The Attorney noted that there has already been extensive consultation with States and Territories in the development of the Australian Government contribution to the formulation of the Convention so in his view there should be no reason for excessive delay.
At the workshop the Attorney made a commitment to the sector that he will personally pursue a prompt decision, and has already notified his equivalents in the states and territories of his desire to move forward quickly with the NIA.
The Background paper and notes from the workshop are I think required reading for anyone interested in contributing to advocating over the next year for the ratification of the Convention as they set out the key messages and targets for a campaign.
Perhaps the most important of which was to try to ensure that the ratification process and implementation process are kept separate.
The workshop set some basic targets for the campaign:
Ratification of the CRPD by the Australian Government by or on 3 December 2008: the annual date of observance of International Day of Persons with Disability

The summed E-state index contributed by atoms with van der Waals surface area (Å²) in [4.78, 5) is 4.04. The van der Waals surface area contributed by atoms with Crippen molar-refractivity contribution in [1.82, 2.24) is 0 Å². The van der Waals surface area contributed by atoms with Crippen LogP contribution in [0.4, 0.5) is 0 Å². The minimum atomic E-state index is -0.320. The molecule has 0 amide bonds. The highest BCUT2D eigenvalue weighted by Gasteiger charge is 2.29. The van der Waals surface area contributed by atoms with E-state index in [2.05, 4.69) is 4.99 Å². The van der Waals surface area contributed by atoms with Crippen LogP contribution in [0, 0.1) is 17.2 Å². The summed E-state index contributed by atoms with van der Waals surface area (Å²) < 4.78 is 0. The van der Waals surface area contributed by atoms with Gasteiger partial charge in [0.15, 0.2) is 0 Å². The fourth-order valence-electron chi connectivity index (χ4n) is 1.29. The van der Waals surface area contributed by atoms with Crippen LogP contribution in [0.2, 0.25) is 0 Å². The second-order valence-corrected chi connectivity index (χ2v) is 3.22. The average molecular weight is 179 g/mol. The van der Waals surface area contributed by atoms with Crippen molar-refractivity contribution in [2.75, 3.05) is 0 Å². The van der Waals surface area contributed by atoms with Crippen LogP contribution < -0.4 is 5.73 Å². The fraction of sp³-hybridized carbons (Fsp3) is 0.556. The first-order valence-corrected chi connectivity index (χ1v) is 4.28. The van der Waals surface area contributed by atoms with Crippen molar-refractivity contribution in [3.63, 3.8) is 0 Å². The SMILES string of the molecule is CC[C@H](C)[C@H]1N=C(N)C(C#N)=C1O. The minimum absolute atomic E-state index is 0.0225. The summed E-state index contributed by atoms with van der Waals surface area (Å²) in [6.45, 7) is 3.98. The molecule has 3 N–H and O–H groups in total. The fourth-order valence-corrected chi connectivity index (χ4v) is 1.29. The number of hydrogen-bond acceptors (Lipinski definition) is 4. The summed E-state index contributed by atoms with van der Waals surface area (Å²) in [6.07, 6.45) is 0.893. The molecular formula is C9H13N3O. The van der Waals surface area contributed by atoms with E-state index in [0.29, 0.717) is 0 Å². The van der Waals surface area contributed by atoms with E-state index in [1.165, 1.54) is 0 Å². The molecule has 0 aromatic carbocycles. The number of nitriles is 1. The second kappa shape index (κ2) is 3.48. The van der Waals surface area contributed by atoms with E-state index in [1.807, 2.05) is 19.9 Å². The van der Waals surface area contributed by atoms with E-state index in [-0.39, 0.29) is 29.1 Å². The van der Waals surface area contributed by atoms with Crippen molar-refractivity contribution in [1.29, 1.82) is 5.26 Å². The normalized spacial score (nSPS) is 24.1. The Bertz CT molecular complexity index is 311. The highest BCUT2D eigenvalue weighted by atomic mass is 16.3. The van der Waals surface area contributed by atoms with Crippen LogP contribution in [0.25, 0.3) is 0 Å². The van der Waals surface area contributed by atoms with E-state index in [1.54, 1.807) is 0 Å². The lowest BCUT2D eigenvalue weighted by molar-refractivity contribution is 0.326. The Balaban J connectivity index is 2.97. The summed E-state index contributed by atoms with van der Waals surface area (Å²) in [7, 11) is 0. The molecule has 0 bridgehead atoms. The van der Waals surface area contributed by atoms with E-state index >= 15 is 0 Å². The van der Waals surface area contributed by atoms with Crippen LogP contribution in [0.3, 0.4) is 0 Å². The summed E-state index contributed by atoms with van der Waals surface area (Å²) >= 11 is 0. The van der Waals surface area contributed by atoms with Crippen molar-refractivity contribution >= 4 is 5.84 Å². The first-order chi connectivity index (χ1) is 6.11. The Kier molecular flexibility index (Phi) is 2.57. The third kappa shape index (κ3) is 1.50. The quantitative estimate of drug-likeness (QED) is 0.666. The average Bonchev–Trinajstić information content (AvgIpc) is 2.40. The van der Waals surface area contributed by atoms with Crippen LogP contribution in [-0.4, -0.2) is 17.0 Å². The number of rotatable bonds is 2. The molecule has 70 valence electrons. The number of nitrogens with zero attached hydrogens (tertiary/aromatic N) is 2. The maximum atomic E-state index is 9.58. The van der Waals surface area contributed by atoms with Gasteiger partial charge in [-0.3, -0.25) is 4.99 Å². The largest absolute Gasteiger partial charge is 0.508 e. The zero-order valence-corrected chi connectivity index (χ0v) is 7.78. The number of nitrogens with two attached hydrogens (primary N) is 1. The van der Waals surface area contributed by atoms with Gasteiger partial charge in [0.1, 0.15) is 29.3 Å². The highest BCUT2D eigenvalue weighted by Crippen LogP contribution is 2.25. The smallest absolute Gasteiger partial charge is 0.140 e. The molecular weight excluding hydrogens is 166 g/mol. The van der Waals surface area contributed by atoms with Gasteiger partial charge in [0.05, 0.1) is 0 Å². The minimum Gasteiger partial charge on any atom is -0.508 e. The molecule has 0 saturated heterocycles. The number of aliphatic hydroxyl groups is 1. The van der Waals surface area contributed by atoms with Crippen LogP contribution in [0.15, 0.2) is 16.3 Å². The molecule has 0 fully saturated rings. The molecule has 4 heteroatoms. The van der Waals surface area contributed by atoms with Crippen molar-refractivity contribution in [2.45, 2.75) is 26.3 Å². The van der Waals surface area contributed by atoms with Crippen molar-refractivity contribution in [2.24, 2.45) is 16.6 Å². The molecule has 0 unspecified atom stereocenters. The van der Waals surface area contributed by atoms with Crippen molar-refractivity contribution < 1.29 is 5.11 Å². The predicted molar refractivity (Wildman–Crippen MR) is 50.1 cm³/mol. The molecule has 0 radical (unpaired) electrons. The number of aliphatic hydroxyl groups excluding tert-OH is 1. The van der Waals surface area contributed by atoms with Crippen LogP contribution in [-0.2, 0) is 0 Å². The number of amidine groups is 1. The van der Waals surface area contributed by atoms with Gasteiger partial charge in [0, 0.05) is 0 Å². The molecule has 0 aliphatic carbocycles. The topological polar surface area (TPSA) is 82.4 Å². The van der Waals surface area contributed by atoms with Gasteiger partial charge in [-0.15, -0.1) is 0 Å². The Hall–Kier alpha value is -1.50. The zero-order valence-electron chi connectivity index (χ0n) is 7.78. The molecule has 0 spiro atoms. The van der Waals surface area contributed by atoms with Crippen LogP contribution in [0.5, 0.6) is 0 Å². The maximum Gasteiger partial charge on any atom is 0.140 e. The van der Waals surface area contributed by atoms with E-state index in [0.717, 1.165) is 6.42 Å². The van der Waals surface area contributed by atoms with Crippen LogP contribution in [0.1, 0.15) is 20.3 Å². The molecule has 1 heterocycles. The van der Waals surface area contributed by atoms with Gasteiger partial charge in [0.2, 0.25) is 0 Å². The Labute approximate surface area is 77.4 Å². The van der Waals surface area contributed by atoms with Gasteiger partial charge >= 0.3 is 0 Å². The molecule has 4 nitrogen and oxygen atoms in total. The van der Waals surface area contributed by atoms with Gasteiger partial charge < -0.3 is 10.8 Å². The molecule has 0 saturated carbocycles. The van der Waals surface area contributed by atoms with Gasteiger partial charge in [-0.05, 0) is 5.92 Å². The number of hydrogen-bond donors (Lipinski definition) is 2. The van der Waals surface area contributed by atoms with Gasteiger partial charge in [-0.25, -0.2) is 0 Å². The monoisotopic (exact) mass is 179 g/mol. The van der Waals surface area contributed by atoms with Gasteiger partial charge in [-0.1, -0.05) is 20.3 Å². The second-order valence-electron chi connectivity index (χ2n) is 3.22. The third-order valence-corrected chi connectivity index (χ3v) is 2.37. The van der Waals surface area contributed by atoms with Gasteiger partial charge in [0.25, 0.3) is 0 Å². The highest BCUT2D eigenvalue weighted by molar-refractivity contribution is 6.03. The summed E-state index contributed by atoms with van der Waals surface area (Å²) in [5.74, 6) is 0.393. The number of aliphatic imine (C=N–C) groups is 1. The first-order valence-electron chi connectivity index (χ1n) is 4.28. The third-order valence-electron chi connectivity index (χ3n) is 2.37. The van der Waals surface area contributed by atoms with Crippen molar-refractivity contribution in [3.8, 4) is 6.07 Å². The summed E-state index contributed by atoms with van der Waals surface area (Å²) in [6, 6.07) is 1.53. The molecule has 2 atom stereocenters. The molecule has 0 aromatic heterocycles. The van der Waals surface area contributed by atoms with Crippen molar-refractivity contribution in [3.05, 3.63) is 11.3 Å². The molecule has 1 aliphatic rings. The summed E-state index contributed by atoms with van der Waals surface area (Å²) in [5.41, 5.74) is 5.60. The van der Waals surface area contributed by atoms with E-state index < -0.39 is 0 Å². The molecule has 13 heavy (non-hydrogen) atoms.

Signature and ratification of the Optional Protocol of the CRPD at some point in the future. However, signature and ratification of the Optional Protocol is not to be linked to ratification of the CRPD
Continuing commitment from all levels of government to involving the disability sector in Australia 's timely development of the monitoring and implementation mechanisms required under Article 33 of the Convention.
The messages developed by participants in relation to ratification campaign were:
The CRPD recognises the dignity and human rights of persons with disability, and such recognition is necessary and long overdue; it completes the human rights jigsaw in respect of persons with disability;